Heading west up the Oakville Grade from Napa, or coming east on Trinity Road from Sonoma, is one of the rights of passage when you first visit Napa and Sonoma. Incredibly steep and full of twists and turns, you climb from one valley into the mountains and extraordinary redwoods of the Mayacamas range and come down into the other valley. The 11 miles take about half an hour. Halfway up, at the peak of the ridge, there is a side road that even those who have crossed the pass many times will not have noticed. You already feel remote within the majestic surroundings, but as you take the small side road and head north up the ridge, you feel you are in uncharted territory. The road leads to Bald Mountain, the second highest peak in the mountain range, and another steep side road sweeps you to the west side of the peak, where nestled into it you find one of the most stunning vineyard settings imaginable.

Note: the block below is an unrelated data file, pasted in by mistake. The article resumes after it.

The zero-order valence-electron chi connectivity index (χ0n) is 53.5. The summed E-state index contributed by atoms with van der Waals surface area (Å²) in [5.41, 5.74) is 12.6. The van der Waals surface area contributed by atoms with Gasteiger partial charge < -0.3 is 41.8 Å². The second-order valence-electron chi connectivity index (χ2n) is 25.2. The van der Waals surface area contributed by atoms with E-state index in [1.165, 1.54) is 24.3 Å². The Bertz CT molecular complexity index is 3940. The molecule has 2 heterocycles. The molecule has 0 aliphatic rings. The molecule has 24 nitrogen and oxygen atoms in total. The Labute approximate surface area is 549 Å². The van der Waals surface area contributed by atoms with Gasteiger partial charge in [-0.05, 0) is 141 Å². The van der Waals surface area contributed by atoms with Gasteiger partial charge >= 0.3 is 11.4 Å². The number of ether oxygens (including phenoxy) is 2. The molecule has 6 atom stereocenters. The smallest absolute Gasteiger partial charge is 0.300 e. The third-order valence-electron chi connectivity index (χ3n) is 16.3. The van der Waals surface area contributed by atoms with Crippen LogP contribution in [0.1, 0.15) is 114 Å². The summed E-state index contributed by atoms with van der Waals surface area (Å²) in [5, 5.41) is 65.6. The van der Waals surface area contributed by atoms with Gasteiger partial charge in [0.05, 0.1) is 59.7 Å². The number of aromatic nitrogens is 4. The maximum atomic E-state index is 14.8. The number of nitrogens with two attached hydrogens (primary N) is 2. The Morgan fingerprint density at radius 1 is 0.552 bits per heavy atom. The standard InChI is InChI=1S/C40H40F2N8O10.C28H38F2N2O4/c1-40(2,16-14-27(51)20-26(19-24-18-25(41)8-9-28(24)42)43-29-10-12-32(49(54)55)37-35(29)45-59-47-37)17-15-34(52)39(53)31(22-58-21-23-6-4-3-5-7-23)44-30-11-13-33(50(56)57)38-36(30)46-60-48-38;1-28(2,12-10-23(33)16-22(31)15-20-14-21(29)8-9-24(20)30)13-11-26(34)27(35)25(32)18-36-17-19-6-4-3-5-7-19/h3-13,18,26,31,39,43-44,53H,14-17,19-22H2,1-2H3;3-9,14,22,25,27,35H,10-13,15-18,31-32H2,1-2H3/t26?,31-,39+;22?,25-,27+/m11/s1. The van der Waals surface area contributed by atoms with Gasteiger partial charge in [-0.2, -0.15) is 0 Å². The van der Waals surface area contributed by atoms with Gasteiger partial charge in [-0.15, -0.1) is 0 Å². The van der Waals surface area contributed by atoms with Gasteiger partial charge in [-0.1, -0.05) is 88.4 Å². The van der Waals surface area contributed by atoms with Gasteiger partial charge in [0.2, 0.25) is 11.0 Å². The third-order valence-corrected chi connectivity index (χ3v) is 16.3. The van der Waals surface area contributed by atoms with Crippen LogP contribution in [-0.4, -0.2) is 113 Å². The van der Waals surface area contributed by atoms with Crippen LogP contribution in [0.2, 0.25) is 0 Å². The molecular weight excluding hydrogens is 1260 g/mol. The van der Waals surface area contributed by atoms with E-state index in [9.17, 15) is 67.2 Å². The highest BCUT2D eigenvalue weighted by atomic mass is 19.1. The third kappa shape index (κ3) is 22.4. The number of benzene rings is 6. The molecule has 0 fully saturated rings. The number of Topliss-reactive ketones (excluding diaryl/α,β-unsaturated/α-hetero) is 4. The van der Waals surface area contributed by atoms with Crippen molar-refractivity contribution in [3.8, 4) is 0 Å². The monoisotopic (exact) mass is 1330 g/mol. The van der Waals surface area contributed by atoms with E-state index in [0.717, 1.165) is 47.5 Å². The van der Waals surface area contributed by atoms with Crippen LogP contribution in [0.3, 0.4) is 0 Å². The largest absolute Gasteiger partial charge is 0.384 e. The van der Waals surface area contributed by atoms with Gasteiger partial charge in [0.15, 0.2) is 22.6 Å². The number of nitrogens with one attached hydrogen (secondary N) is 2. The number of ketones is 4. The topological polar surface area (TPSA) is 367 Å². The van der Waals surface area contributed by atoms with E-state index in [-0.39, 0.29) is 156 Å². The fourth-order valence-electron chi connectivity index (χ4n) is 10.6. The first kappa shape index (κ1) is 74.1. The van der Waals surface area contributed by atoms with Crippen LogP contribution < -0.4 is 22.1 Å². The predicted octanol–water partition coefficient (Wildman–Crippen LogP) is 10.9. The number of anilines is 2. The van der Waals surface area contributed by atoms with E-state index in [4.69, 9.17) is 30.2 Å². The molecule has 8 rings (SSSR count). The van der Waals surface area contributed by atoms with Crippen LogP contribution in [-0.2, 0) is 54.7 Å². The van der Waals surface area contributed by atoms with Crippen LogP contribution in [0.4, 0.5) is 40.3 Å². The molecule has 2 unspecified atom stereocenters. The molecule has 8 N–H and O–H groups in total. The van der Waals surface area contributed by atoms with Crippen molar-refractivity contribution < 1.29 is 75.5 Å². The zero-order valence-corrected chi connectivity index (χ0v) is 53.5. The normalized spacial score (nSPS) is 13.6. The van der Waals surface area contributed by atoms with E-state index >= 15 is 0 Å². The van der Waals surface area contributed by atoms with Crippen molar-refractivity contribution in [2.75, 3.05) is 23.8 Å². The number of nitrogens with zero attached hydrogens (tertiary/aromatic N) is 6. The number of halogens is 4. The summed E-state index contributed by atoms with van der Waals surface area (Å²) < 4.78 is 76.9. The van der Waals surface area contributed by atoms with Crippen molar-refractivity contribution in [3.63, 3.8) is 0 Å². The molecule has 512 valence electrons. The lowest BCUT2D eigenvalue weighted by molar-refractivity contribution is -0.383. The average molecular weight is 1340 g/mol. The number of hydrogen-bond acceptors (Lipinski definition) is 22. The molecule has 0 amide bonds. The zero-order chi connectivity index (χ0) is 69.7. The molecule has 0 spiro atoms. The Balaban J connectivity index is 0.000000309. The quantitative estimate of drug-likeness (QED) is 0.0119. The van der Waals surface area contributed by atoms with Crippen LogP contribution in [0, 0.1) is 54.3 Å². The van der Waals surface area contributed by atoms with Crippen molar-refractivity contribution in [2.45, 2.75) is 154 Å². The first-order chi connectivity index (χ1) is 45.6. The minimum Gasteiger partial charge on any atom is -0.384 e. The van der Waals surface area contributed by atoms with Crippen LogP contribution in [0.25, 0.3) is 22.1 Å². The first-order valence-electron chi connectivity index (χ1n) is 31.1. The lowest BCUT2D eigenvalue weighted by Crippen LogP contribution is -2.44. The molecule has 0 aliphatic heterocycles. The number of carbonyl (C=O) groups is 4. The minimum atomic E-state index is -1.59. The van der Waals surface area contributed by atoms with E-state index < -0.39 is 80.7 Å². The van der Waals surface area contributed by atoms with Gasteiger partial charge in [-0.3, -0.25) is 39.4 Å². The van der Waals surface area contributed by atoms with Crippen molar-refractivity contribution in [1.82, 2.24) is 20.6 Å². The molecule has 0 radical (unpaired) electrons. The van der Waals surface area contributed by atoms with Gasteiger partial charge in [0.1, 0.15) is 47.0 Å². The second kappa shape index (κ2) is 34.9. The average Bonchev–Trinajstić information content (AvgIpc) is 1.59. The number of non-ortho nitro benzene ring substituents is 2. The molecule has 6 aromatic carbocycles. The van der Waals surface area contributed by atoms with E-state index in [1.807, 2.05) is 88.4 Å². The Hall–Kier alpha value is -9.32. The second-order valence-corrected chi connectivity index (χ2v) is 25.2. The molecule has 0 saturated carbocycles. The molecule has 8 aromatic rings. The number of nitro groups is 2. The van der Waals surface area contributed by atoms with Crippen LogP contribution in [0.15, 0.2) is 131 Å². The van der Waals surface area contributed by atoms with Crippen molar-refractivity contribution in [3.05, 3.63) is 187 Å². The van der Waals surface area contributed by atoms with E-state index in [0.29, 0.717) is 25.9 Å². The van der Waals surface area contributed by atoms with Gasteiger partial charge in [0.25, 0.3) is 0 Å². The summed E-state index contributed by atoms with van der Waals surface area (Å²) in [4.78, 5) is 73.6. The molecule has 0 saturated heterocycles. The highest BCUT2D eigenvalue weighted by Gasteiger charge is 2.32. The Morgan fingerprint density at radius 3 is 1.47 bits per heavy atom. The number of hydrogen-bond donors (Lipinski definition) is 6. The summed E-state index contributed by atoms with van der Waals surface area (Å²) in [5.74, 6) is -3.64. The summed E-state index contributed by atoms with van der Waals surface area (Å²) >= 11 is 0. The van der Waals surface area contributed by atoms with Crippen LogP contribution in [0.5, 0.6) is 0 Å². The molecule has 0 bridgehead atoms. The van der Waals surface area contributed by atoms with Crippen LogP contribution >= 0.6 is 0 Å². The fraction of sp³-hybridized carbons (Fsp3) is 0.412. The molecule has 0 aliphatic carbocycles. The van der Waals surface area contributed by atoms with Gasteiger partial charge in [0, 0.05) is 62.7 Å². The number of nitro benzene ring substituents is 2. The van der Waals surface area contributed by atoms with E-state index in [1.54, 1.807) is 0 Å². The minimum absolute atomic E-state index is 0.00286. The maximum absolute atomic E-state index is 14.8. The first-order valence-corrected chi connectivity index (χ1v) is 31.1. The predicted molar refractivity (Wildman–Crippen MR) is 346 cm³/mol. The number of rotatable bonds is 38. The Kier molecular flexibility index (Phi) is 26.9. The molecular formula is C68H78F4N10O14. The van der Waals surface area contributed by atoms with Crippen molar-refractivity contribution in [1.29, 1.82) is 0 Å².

Planted in 1972, Bald Mountain vineyard is remarkable. In a cool bowl at the bottom of the site we found exactly what we were looking for in Chardonnay plantings. The vineyard is planted to heritage California clones that we believe thrive in poor soils, and develop a true depth of texture and flavor. Vines grow on pure fractured and tectonic rock, which is truly a dramatic sight. This mountain factor is very present in the finish of the wine, its chalkiness, salinity and minerality translating in a bright and genuine way.
Thornton Vineyard, the second source for Myrna, is one that excites us equally and adds a dimension that we believe Sonoma achieves almost uniquely well in California: Chardonnay carved by the combination of Pacific Ocean influence and vineyard altitude. The vineyard lies directly west of the town of Sonoma, at the southern base of Sonoma Mountain in an area that falls under both the Sonoma Valley and Sonoma Coast appellations; this apt crossroads describes the various elements that make this vineyard so interesting. The vines here, nearly thirty years of age, look east and capture a ripeness that balances the wine on a knife’s edge. The wine bursts with brightness and citrus, with a firm mineral backbone.